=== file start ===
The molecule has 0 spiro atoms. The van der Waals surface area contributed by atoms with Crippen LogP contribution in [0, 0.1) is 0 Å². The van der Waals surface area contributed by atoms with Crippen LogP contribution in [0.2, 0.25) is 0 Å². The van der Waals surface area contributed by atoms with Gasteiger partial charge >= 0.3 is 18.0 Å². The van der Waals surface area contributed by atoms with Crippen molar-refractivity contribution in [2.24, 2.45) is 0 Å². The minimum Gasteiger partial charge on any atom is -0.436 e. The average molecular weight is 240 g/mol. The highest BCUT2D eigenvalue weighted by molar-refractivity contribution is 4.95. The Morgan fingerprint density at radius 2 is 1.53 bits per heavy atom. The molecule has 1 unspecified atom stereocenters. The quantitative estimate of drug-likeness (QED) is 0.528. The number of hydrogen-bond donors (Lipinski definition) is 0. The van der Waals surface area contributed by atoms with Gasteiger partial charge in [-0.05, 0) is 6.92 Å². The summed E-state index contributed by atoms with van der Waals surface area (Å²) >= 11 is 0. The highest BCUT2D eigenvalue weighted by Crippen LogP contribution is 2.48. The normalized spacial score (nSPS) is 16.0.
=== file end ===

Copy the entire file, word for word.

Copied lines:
The molecule has 0 spiro atoms. The van der Waals surface area contributed by atoms with Crippen LogP contribution in [0, 0.1) is 0 Å². The van der Waals surface area contributed by atoms with Crippen LogP contribution in [0.2, 0.25) is 0 Å². The van der Waals surface area contributed by atoms with Gasteiger partial charge >= 0.3 is 18.0 Å². The van der Waals surface area contributed by atoms with Crippen molar-refractivity contribution in [2.24, 2.45) is 0 Å². The minimum Gasteiger partial charge on any atom is -0.436 e. The average molecular weight is 240 g/mol. The highest BCUT2D eigenvalue weighted by molar-refractivity contribution is 4.95. The Morgan fingerprint density at radius 2 is 1.53 bits per heavy atom. The molecule has 1 unspecified atom stereocenters. The quantitative estimate of drug-likeness (QED) is 0.528. The number of hydrogen-bond donors (Lipinski definition) is 0. The van der Waals surface area contributed by atoms with Gasteiger partial charge in [-0.05, 0) is 6.92 Å². The summed E-state index contributed by atoms with van der Waals surface area (Å²) >= 11 is 0. The highest BCUT2D eigenvalue weighted by Crippen LogP contribution is 2.48. The normalized spacial score (nSPS) is 16.0.